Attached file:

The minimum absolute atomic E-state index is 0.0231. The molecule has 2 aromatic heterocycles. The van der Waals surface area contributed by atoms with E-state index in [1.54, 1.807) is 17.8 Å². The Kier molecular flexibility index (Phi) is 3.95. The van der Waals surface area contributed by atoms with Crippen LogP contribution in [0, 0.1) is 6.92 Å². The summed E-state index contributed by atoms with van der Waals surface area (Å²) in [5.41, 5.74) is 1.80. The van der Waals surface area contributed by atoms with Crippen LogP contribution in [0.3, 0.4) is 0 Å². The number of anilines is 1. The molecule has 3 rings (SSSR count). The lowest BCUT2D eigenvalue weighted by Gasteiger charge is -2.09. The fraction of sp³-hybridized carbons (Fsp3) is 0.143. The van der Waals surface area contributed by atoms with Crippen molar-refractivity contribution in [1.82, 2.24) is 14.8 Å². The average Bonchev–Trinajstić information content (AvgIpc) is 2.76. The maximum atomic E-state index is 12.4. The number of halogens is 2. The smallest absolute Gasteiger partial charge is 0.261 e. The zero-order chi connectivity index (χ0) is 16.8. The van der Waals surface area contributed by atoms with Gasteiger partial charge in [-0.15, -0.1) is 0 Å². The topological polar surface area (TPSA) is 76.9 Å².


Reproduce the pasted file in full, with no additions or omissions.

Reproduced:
The minimum absolute atomic E-state index is 0.0231. The molecule has 2 aromatic heterocycles. The van der Waals surface area contributed by atoms with E-state index in [1.54, 1.807) is 17.8 Å². The Kier molecular flexibility index (Phi) is 3.95. The van der Waals surface area contributed by atoms with Crippen LogP contribution in [0, 0.1) is 6.92 Å². The summed E-state index contributed by atoms with van der Waals surface area (Å²) in [5.41, 5.74) is 1.80. The van der Waals surface area contributed by atoms with Crippen LogP contribution in [0.3, 0.4) is 0 Å². The number of anilines is 1. The molecule has 3 rings (SSSR count). The lowest BCUT2D eigenvalue weighted by Gasteiger charge is -2.09. The fraction of sp³-hybridized carbons (Fsp3) is 0.143. The van der Waals surface area contributed by atoms with Crippen molar-refractivity contribution in [1.82, 2.24) is 14.8 Å². The average Bonchev–Trinajstić information content (AvgIpc) is 2.76. The maximum atomic E-state index is 12.4. The number of halogens is 2. The smallest absolute Gasteiger partial charge is 0.261 e. The zero-order chi connectivity index (χ0) is 16.8. The van der Waals surface area contributed by atoms with Gasteiger partial charge in [-0.15, -0.1) is 0 Å². The topological polar surface area (TPSA) is 76.9 Å².